Crafting Hint of the Day - Save Money By Mending : LUSENET : Cooking & Crafts : One Thread


The times we live in say if it needs fixing, toss it out. Have you ever figured up how many good clothes you toss out that all it needed was a quick fix? All you need to do is get into the "habit" of attempting to mend or fix rather than to just throw them a way. Here are a few ways to maximize your mending time.

1. Create a mending bag. Put all of your mending supplies in one place, like a tote bag. Here are some suggestions to put into the bag. If you don't have time to make a trip down to the fabric store, most of these things can be found online at and Hancock

Depending on your mending needs there are probably more things you could add to this list. You could store this bag somewhere you might be idle. Maybe next to your bed, in your car, or in the kitchen.

2. Group "Like Jobs" together. Hems to fix, buttons to sew, clothes to patch or appliqué, socks to darn, rips to mend.

3. Jump on thinning knees before your kid's knees burst through. Put a patch underneath the knees either when you first purchase the jeans or when you start to see the color of the pant leg lightening around the knee.

4. Know What to Stitch Where-If you are mending on machine use a straight stitch for cotton, denim, and any woven fabric. Use a small zigzag stitch for a knit fabric.

-- Karen (, April 25, 2002


I usually rip the crotch out fo my work clothes,, my mends dont work,, and when I take them to get "repaired" IM told, it would be cheaper to toss them,, any ideas??

-- Stan (, April 25, 2002.

Stan, I'm not trying to insult you and I have a suggestion about those pants. Try a larger size. Maybe a style that is a bit more baggy in that area. Through the years and three husbands, I've found that when pants rip at the crotch, it means the pants are too tight.

-- Ardie/WI (, April 25, 2002.

there arent too tight,, fit perfect, its because Im alwaya climbing on equipment,, and straddleing machines and such, they do tend to wear out there, but they also get snagged and rip

-- Stan (, April 25, 2002.

I fix pants that are ripped in the crotch area all the time. Cut a large patch, big enough to cover the whole area, then I zig-zag around the edges two or three times, then I zig zag across ot several times. If you do a nice job you should not really feel it, as you are going exactly around the edges with a tight zig zag stitch. Most of the time you can't really see it, but for work pants who cares! I just fixed a pair of my brothers a few days ago, he rides horses for a living and that is the first thing to bust out, he said they were very comfortable and it took me less than 10 minutes to fix... I'm sure you could do it yourself, just make sure to zig-zag, a straight stitch will just bust out again!

-- Melissa in SE Ohio (, April 25, 2002.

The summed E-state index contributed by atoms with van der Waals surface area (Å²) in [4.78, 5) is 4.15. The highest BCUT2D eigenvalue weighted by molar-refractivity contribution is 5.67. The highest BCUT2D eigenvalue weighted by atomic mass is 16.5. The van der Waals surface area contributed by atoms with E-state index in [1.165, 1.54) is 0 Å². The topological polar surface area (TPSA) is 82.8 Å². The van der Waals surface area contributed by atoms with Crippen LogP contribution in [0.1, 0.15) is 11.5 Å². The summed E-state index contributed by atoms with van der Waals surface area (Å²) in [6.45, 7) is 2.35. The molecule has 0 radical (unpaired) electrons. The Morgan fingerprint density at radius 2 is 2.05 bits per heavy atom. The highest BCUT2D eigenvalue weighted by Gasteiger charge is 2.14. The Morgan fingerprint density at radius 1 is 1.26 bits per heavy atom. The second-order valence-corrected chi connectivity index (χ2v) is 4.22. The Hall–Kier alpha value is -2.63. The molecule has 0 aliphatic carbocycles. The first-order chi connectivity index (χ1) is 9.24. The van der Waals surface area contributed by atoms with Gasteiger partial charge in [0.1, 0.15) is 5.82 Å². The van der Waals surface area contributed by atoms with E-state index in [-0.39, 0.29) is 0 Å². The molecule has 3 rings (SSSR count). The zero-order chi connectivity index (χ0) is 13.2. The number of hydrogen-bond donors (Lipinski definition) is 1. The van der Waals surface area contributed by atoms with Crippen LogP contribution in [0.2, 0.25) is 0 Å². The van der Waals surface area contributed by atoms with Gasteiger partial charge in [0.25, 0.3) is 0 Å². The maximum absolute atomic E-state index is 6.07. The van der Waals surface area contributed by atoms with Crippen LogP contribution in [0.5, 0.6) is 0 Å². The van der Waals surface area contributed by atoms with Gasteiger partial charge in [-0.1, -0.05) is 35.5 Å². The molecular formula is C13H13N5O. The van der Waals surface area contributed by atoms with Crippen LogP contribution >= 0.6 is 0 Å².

I used to have to fix the crotch seams in my husband's jeans all the time, and it was far from my favorite mending chore. Then I got him to start wearing suspenders . . . and there are no longer any rips. With their small hips and rears, guys don't have much to hang jeans off of, and when they start climbing, bending, and straddling, even a little slide downwards will cause that area to come under much more stress and there go the seams. He likes the suspenders because they work better than a belt and make his jeans more comfortable to wear, and because I'm no longer grousing about having to fix them!

-- Marcia in MT (, April 25, 2002.

what the heck is a "zig zag" stitch?? All I have is a few needles and some thread

-- Stan (, April 25, 2002.

It is on a sewing machine!!! That is probably the easiest way to get a good tight stitch. If you use a lot of jeans, it would be worthwhile to find a machine. I have seen them used for very cheap, and it would be cost effective to save the jeans.

If you could find a skilled seamstress I'm sure they could do it easily. I have done a lot for people for $1 a pair or so... But since you are a handy type of person, I imagine you would have no trouble learning to use the machine yourself... Would give you somethng to do during the long cold winters!!!!!

-- Melissa in SE Ohio (, April 25, 2002.

LOL,,I have enough to do during the cold winters ! ! ! ! ! a buck a pair?????,,, HMMmmmmmm (wonder what shipping would be ,,,,, )

-- Stan (, April 25, 2002.

Stan....first of all try hiking up your pant legs when you climb and stretch. It will reduce the tension on your "area of concern". Also, I would suggest mending your pants like Melissa advised, but do it as soon as you buy them. That way they are reinforced before and it is easier to sew on untorn new ones than old beat up ones. You'd be surprised what a guy will do around here to get his pants mended.......

-- Harmony (, April 26, 2002.

Does anyone know how or if it's possible to fix a dress shirt that has a 1.5 inch cut on the exposed side of the collar?

Would cutting a patch from the part that is usually tucked in to replace it work? This collar also has stays, so maybe this complicates the problem...?

If this is possible, how much should I expect to pay for this to be done?

-- Meghan Johnson (, September 16, 2004.

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